America's sincerity in seeking a deal doubtful: China Daily editorial
As China's White Paper on its trade negotiations with the United States, released on Sunday, shows, the US bears the full responsibility for the stalled trade talks since it is the one that has backtracked on its commitments－at least three times so far.
In early February last year, the two sides reached a consensus on their trade frictions, with China agreeing to import more agricultural and energy products. However, the US announced later that month it was imposing 25 percent tariffs on $50 billion worth of Chinese goods.
Talks in May then produced the consensus that they would not engage in a trade war, only for the US government to break that consensus 10 days later when it announced it would impose tariffs on more Chinese imports.
On Nov 1, 2018, the leaders of China and the US reached an important consensus that there would be no new tariffs and the two would hold more talks to solve bilateral economic and trade disputes.
However, in May, with an agreement lined up, the US government claimed China had reneged on its commitments and announced it would raise tariffs on $200 billion worth of imports from China and extend the tariffs to more Chinese goods.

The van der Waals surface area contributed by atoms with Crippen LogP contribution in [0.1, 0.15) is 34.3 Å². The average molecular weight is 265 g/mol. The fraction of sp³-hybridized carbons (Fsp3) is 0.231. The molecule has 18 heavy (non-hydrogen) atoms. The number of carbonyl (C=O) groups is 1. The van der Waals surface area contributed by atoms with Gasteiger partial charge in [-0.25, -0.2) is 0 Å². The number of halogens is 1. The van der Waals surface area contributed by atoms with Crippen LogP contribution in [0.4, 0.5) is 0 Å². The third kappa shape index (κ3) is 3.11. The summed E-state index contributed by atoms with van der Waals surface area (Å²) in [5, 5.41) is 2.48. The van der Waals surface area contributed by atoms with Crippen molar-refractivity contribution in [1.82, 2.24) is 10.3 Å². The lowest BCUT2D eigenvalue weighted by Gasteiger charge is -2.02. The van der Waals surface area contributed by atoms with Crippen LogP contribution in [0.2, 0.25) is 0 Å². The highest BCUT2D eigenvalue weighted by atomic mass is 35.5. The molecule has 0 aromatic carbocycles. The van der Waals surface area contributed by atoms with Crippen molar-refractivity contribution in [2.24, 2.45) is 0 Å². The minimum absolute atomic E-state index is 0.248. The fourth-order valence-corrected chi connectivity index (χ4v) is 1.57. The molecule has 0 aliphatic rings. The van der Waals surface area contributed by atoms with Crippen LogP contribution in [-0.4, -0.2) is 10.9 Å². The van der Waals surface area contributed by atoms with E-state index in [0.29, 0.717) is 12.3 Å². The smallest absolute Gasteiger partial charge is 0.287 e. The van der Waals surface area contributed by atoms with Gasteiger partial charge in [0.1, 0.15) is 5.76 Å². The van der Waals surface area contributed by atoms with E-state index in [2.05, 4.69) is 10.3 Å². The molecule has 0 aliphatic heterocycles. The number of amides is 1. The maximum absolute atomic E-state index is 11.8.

Wang Shouwen, a vice-minister of commerce of China, said at a news conference on Sunday that the talks broke down because the US deliberately prevented the negotiations from producing a final deal by raising unrealistic demands concerning China's sovereign affairs in the last round of talks.
The US' strategy is thus crystal clear: First make unreasonable demands that it knows China cannot accept, then accuse China of causing the failure of the talks.
Such a way of handling the trade negotiations is a ploy used by the US to shirk its responsibility to talk in good faith and instead find new excuses to wage an economic war against China. It makes people wonder whether the US does seek to narrow its trade deficit with China as it claims or instead is seeking to suppress China's development.
While it remains uncertain that the US will undermine China's rise through wielding the baton of trade protectionism and victimizing Chinese enterprises, the dispute between the two countries has affected the growth prospects of the global economy.
The trade frictions have also raised production costs and retail prices in the US, reduced its economic output and jobs, and decreased its exports to China, according to various estimates by US-based institutes.
As the White Paper says, China will brave the headwinds and the US government won't be able to contain the country's development through its bullying.